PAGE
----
Superbowl - Archive

Sharing Excitement of the Game

February 3, 2014 in Community News

By Cara R. Anthony, Frederick News-Post, 2/3/2014 

WALKERSVILLE — When the third deaf player in NFL history took to the field on Super Bowl Sunday, he had the support of 15 men in Frederick County.

“That’s him! That’s him,” Mark Alford proclaimed when he saw Seattle Seahawks fullback Derrick Coleman on television.

Like Colman, Alford and his friends are hearing impaired. Each year, the men watch the Super Bowl together — a tradition they’ve upheld for more than 30 years.

They threw their first party in 1981.

“First we had 10, then we had 12, and now we have 15,” Robert Padden said through a sign-language facilitator.

Sending their wives to a local restaurant has also become a tradition. It gives the men time to catch up, eat, make bets and watch football. They gathered around Bourne’s television Sunday to cheer for their respective teams.

Robert Davila, of New Market, said he wanted the Seahawks to win. He married his wife in Seattle.

“I am still loyal to the city,” Davila said. “She is the only reason I know the city, so I have been loyal ever since.”

Davila said he was cheering for Coleman even though other men at the party had their money on Denver.

For the rest of the story

NAD and PepsiCo Bring ASL to Super Bowl

January 22, 2014 in Community News, Uncategorized

NAD and PepsiCo Tap Amber Zion to Bring ASL to Super Bowl XLVIII

From National Association of the Deaf, 1/21/2014

Actress Amber Zion selected to perform National Anthem
during pregame festivities at MetLife Stadium

Amber_Zion

 

 

 

 

 

 

To learn more, see videos at: http://bit.ly/1eB1FmA

 

Help NAD & NVRC Count Captioned Super Bowl Commercials

February 2, 2013 in Captioning / Relay, Community Events, Community News, NVRC

Super Bowl LXVII: Baltimore Ravens v. San Francisco Forty-NinersSunday, February 3, 2013 – 6:30 pm ET

SuperBowllogo_0On every Super Bowl night, we count! Yes, we count because we matter and because all commercials should be captioned. Everyone watches the Super Bowl for the game itself, and this year’s is an exciting one between teams coached by the Harbaugh brothers.

But people also tune into the Super Bowl for its groundbreaking commercials.

Each year, the National Association of the Deaf (NAD) and the Northern Virginia Resource Center (NVRC) ask everyone to count the commercials that are captioned or not captioned. Your help with the caption counting brings us closer to reaching our ideal of a fully-captioned Super Bowl from beginning to end.

To get the most accurate count, we recommend that you record Super Bowl LXVII on your DVR, VCR, or any other type of recording device so you can rewind and check your count for accuracy. You can also use the old standby of a pen and pad of paper as you sit in front of the television.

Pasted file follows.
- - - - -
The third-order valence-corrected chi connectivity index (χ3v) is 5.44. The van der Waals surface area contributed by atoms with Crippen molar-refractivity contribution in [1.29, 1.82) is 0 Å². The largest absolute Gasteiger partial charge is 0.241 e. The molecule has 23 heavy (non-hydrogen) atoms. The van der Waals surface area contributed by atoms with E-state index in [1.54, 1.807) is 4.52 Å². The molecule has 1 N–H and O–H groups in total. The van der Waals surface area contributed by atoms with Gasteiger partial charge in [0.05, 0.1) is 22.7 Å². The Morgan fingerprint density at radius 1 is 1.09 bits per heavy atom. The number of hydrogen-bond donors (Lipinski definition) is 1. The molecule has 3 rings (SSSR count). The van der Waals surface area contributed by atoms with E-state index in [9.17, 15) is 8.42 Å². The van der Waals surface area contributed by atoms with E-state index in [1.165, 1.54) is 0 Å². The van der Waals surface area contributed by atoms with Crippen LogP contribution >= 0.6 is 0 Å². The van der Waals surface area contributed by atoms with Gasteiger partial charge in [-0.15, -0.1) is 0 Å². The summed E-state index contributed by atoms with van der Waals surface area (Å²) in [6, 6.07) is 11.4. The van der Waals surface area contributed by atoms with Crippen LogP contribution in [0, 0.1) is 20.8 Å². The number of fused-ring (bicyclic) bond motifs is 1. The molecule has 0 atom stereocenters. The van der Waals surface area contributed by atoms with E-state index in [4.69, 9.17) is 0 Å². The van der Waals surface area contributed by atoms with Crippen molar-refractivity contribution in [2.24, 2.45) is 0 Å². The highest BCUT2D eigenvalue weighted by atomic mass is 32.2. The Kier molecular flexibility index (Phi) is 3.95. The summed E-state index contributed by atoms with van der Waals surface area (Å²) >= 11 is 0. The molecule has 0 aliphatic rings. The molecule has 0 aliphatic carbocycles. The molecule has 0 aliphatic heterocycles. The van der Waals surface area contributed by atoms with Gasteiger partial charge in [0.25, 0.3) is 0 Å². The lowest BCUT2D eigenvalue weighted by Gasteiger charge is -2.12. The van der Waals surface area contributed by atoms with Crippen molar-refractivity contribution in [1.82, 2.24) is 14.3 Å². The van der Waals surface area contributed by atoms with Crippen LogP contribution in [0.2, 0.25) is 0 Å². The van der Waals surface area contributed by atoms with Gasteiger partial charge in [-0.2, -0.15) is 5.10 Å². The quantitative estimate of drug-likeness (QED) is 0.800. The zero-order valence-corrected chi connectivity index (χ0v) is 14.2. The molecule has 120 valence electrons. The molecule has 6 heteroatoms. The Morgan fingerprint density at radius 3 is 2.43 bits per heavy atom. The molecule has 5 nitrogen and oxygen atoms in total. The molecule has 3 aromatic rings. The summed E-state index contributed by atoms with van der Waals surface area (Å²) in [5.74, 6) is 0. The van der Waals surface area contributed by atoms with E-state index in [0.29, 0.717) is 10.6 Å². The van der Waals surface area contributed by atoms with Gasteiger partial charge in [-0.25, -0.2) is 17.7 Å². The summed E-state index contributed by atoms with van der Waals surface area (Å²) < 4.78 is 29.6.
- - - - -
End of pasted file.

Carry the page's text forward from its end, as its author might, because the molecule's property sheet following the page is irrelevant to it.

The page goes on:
The NAD, along with the National Football League (NFL) and CBS Television Network, continues the effort to caption all national commercials and promotions prior to airing on February 3, 2013.  Technical issues may prevent captions from appearing on television sets, and we want to know about those issues. Your data on captioning of Super Bowl LXVII commercials gives the NAD and NVRC an excellent way to track successes and problems in the transmission of captions for the Super Bowl or the commercials and promotions. Your will help improve the viewing experience for everyone.

Read our “NAD, NFL & CBS Rally to Improve the Super Bowl Captioning Experience” announcement here.

How to participate in this caption counting survey:

After the Super Bowl, we will post on the NAD and NVRC websites a link for the Super Bowl survey. It will include all national commercials and promotions in the order that they appear.  You will be able to give us information as to whether each commercial or promotion was captioned or not captioned on your television. The survey will also ask you what local commercials you saw and whether they were captioned.

The survey will also ask you for the following information: city and state you where you watched the game on TV; whether you watched via cable, satellite, or antenna (and the name of your cable or satellite service); what brand and model TV you have (including whether it is analog or digital); and whether you watched the game in standard definition (SD) or high definition (HD).

If you have recorded the broadcast of the Super Bowl, you can replay and watch the broadcast again, fast-forwarding to the commercials and promotions to see the captions as you fill out the survey. Information about the captioning that you have captured on paper can also be entered.

Be sure to visit the NAD website or the NVRC website for more information, and be sure to follow us on Twitter at @NADTweets and on Facebook at http://www.facebook.com/NAD1880.